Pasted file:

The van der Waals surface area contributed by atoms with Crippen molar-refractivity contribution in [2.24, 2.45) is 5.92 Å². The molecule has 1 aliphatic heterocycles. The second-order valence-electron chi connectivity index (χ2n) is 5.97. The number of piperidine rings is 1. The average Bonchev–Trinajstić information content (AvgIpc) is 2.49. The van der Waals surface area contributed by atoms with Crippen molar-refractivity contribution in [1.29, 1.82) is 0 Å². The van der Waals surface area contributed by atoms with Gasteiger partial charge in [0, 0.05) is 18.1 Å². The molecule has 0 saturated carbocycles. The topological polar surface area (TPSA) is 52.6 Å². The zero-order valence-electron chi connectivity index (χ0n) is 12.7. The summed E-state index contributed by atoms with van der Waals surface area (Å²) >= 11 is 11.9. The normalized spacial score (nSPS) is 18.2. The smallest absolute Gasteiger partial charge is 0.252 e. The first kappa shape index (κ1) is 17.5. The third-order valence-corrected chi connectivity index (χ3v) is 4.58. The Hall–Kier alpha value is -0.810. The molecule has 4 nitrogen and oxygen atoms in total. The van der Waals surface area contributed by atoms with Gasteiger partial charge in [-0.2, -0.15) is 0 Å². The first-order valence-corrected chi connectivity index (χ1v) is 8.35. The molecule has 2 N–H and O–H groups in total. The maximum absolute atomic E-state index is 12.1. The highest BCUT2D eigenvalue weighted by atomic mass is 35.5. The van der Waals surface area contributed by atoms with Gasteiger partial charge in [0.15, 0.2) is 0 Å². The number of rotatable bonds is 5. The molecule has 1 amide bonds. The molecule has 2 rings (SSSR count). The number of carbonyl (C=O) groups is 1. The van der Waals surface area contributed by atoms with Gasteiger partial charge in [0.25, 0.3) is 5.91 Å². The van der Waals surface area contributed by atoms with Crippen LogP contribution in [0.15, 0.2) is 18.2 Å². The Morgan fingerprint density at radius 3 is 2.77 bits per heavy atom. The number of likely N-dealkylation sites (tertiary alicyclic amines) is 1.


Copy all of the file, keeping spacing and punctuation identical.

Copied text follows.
The van der Waals surface area contributed by atoms with Crippen molar-refractivity contribution in [2.24, 2.45) is 5.92 Å². The molecule has 1 aliphatic heterocycles. The second-order valence-electron chi connectivity index (χ2n) is 5.97. The number of piperidine rings is 1. The average Bonchev–Trinajstić information content (AvgIpc) is 2.49. The van der Waals surface area contributed by atoms with Crippen molar-refractivity contribution in [1.29, 1.82) is 0 Å². The van der Waals surface area contributed by atoms with Gasteiger partial charge in [0, 0.05) is 18.1 Å². The molecule has 0 saturated carbocycles. The topological polar surface area (TPSA) is 52.6 Å². The zero-order valence-electron chi connectivity index (χ0n) is 12.7. The summed E-state index contributed by atoms with van der Waals surface area (Å²) >= 11 is 11.9. The normalized spacial score (nSPS) is 18.2. The smallest absolute Gasteiger partial charge is 0.252 e. The first kappa shape index (κ1) is 17.5. The third-order valence-corrected chi connectivity index (χ3v) is 4.58. The Hall–Kier alpha value is -0.810. The molecule has 4 nitrogen and oxygen atoms in total. The van der Waals surface area contributed by atoms with Gasteiger partial charge in [-0.2, -0.15) is 0 Å². The first-order valence-corrected chi connectivity index (χ1v) is 8.35. The molecule has 2 N–H and O–H groups in total. The maximum absolute atomic E-state index is 12.1. The highest BCUT2D eigenvalue weighted by atomic mass is 35.5. The van der Waals surface area contributed by atoms with Gasteiger partial charge in [0.15, 0.2) is 0 Å². The number of rotatable bonds is 5. The molecule has 1 amide bonds. The molecule has 2 rings (SSSR count). The number of carbonyl (C=O) groups is 1. The van der Waals surface area contributed by atoms with Gasteiger partial charge in [0.25, 0.3) is 5.91 Å². The van der Waals surface area contributed by atoms with Crippen LogP contribution in [0.15, 0.2) is 18.2 Å². The Morgan fingerprint density at radius 3 is 2.77 bits per heavy atom. The number of likely N-dealkylation sites (tertiary alicyclic amines) is 1.